Corruption investigation: Questions that will hound PM Erdoğan

Semih Idiz
Semih Idiz


Date posted: December 19, 2013

SEMİH İDİZ

Life has all of a sudden become difficult for Prime Minister Erdoğan at the very moment he considered his political future secure. The pro-government media is rallying now to discredit the corruption investigation which involves a large number of detentions, and which includes the sons of three government ministers, one mayor from Erdoğan’s Justice and Development Party (AKP), and prominent businessmen and bankers.

Everyone is wondering now what is behind this operation, and the first “suspect” to come to many minds is the Islamist Gülen movement. Tensions between this group and the AKP have been rising over the years, and boiled over recently due to the prep-school issue – a matter that has received wide media coverage.

The Gülen movement denies this but the vitriol flying between daily Zaman, which is close to Gülen, and Yeni Şafak, which is staunchly pro-AKP, is enough to give one a sense of the bitter struggle involved.

The former is emphasizing the rule of law now while the latter is talking about a conspiracy against Erdoğan, including the not surprising claim that Israel is somehow behind this investigation.
No doubt the coming days will rake up all sorts of claims, and the rumor that the investigation covers a government minister who allegedly took a 1.5 million dollar bribe shows how ugly some of these will be.

All of this is disastrous for Erdoğan who has tried to build his political reputation on combating corruption. All the lofty remarks he made on this score, especially against governments before the AKP, are now in the air.

His own Minister for Interior Muammer Güler, whose son is among those detained, remarked not so long ago, in connection with Gezi Park protests, that the police would not arrest anyone without reason. The pro-Erdoğan media constantly seconded this opinion at the time, praising the police that were brutalizing demonstrators.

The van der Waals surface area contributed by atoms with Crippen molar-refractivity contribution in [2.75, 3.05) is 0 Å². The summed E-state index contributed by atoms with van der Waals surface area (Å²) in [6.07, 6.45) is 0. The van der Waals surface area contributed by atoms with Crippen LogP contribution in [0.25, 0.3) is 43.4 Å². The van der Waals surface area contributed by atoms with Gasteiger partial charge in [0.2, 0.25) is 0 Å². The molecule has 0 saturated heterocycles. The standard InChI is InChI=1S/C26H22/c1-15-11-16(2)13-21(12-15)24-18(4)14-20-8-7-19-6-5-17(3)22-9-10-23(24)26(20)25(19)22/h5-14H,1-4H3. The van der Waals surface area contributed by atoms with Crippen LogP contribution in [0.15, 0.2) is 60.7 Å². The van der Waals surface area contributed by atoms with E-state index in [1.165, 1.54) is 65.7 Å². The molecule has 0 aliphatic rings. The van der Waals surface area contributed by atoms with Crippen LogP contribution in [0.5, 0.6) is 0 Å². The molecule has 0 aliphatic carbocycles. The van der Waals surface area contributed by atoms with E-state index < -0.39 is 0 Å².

The same police force is being vilified now by this media. Many also wonder whether Güler still feels the same about police arrests now that his son has been taken in. It is not hard to imagine how bad it looks for Erdoğan to see not just the son of his interior minister, but also the sons of his economy minister, and housing and environment minister under arrest.

Nothing has been proven yet and legally everyone is presumed innocent until proven guilty. But this is Turkey where judgments, whether justified or not, come instantly. Because of this, loaded questions are flying in the air now.

Many are asking if these three ministers were aware their sons were using “daddies’ influence” to line their pockets. They are also wondering if these three ministers will resign.

Then there is the question of just how much Erdoğan knew about this investigation, which is said to have been going on for more than a year. If he knew about it why did he not act? If he did not know, and the charges leveled by the prosecutors are proven true, then what does this say about his competence as a party leader who is supposedly keen to combat corruption?

Many are also wondering what Erdoğan and his ministers will say or do about the prosecutors in charge of this case. They cannot have them fired because they are led by the same man who initiated the Ergenekon investigation which pleased the AKP so much at the time.

And finally, what political damage will all this have done to the AKP in the lead-up to crucial local elections? This question is particularly important because some of the major allegations in the current investigation involve shady dealings in the building sector, which technically cannot put one brick on another without municipal and government approval.

Call it a hornet’s nest that he has walked into or a political banana peel he has stepped on, what is clear is that Erdoğan is not a very happy man today, especially when it is clear there are scores of questions that will hound him for days, weeks and months, if not years.

Source: Hurriyet Daily News , December 16, 2013


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